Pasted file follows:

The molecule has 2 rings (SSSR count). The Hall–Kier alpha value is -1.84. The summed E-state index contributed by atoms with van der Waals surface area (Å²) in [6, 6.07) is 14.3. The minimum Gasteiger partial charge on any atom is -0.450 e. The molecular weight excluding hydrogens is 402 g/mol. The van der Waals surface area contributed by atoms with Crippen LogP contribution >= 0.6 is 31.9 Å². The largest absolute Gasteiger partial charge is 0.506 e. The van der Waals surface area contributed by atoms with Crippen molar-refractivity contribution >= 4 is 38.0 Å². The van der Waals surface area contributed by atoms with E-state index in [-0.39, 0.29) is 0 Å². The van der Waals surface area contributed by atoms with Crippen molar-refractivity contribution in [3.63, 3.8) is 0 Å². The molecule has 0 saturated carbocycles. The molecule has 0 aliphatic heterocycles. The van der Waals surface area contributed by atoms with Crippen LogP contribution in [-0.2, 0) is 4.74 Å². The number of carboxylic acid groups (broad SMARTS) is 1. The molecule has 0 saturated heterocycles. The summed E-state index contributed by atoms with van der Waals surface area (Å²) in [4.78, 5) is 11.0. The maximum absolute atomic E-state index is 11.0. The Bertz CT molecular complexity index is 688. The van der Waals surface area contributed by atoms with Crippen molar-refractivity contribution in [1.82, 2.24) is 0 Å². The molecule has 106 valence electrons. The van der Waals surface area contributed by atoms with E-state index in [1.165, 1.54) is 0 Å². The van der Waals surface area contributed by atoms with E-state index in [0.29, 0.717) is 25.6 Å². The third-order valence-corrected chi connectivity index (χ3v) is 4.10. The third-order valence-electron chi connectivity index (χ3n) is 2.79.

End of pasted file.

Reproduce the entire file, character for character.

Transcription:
The molecule has 2 rings (SSSR count). The Hall–Kier alpha value is -1.84. The summed E-state index contributed by atoms with van der Waals surface area (Å²) in [6, 6.07) is 14.3. The minimum Gasteiger partial charge on any atom is -0.450 e. The molecular weight excluding hydrogens is 402 g/mol. The van der Waals surface area contributed by atoms with Crippen LogP contribution >= 0.6 is 31.9 Å². The largest absolute Gasteiger partial charge is 0.506 e. The van der Waals surface area contributed by atoms with Crippen molar-refractivity contribution >= 4 is 38.0 Å². The van der Waals surface area contributed by atoms with E-state index in [-0.39, 0.29) is 0 Å². The van der Waals surface area contributed by atoms with Crippen molar-refractivity contribution in [3.63, 3.8) is 0 Å². The molecule has 0 saturated carbocycles. The molecule has 0 aliphatic heterocycles. The van der Waals surface area contributed by atoms with Crippen LogP contribution in [-0.2, 0) is 4.74 Å². The number of carboxylic acid groups (broad SMARTS) is 1. The molecule has 0 saturated heterocycles. The summed E-state index contributed by atoms with van der Waals surface area (Å²) in [4.78, 5) is 11.0. The maximum absolute atomic E-state index is 11.0. The Bertz CT molecular complexity index is 688. The van der Waals surface area contributed by atoms with Crippen molar-refractivity contribution in [1.82, 2.24) is 0 Å². The molecule has 106 valence electrons. The van der Waals surface area contributed by atoms with E-state index in [1.165, 1.54) is 0 Å². The van der Waals surface area contributed by atoms with E-state index in [0.29, 0.717) is 25.6 Å². The third-order valence-corrected chi connectivity index (χ3v) is 4.10. The third-order valence-electron chi connectivity index (χ3n) is 2.79.